Journal of a Cruise made to the Pacific Ocean, by Captain David Porter,
in the United States Frigate Essex, in the Years 1812, 1813, and 1814. Second Edition. To which is now added, the Transactions at Valparaíso ... the Fate of the Party left at Madison's Island ... and an Introduction, in which the charges contained in the Quarterly Review, of the First Edition of this Journal are examined ...
Second edition, first published, and suppressed, in 1815. This is “the only complete edition, generally regarded as the best one” (Hill). Porter played a key role in American attacks on British commerce during the War of 1812, the only American commander to sail against the British in the Pacific during the conflict. Having failed to rendezvous with Bainbridge and the Constitution at the Cape Verde Islands, Porter rounded the Horn without authority, and began to prey on the British whaling fleet in Pacific waters. Between March and September 1813 the Essex captured or destroyed fourteen vessels and totally disrupted British whaling on the West coast of South America, “doing damage … to the extent of half a million pounds.” One of the captured vessels he fitted out as a naval ship, calling her the Essex Junior. However, these successes led to the dispatch of Phoebe and Cherub to suppress his predations. On 28 March 1814, after a lengthy blockade, the four ships engaged in a heavy storm off Valparaíso. Porter was completely outgunned, but fought on against the odds for two and a half hours, only surrendering when he lost his main topmast to the wind, and 155 out of his 225 crew were dead. On his return to America he received a hero’s welcome as the man who had made the longest voyage on an American warship in the War of 1812. From 1815-22 he served on the Board of Navy Commissioners, giving this up to command an expedition to suppress slavery in the West Indies. On his return in 1826 he resigned his commission and became commander-in-chief of the Mexican navy, 1826-9, he died in 1843 whilst US minister in Turkey.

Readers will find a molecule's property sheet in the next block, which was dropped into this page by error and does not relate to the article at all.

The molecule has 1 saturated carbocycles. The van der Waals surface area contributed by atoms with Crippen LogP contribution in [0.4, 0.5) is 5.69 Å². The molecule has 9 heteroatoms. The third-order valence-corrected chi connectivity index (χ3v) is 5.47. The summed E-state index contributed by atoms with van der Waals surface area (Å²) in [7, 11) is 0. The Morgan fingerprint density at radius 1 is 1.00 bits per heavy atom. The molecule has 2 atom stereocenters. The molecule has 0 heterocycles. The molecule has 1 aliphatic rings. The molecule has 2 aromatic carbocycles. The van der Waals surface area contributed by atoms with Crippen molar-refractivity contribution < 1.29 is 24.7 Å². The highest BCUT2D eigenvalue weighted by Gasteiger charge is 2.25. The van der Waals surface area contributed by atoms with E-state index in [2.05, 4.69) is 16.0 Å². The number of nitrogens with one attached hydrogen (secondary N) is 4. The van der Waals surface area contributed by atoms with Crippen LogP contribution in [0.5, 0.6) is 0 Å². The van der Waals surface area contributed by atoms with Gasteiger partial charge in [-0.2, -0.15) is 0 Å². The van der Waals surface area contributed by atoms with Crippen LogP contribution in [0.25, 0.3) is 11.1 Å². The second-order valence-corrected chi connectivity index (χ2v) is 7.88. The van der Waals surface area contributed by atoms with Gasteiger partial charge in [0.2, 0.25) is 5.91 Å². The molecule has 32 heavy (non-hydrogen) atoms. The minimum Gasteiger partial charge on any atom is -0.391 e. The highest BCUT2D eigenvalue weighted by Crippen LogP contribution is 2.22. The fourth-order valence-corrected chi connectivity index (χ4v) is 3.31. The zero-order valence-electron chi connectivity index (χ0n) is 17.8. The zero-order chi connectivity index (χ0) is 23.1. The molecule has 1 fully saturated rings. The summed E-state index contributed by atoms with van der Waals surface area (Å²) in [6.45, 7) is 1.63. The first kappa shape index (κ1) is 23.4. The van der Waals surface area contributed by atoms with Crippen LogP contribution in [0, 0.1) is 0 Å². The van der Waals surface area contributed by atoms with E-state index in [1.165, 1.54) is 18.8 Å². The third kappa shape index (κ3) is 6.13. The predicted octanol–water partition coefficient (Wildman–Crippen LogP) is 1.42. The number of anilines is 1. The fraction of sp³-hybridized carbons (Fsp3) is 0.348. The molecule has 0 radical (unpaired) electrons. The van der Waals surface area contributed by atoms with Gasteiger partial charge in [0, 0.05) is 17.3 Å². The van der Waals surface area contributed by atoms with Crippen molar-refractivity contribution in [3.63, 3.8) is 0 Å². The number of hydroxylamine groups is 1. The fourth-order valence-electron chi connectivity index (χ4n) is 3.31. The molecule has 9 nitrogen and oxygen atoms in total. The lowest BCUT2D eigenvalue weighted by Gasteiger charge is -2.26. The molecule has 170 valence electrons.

2 volumes octavo (218 132 mm). contemporary sheep, neatly rebacked to style and relined, red and green morocco labels, flat spine, compartments formed by double rules, gilt foliate devices within. Portrait frontispiece and 7 other plates, folding map – bound in inverted – folding table. A little rubbed, browned as usual, but a very good copy.
Bibliography: Hill 1373; Howes P484; Sabin 64219Don't understand our descriptions? Try reading our Glossary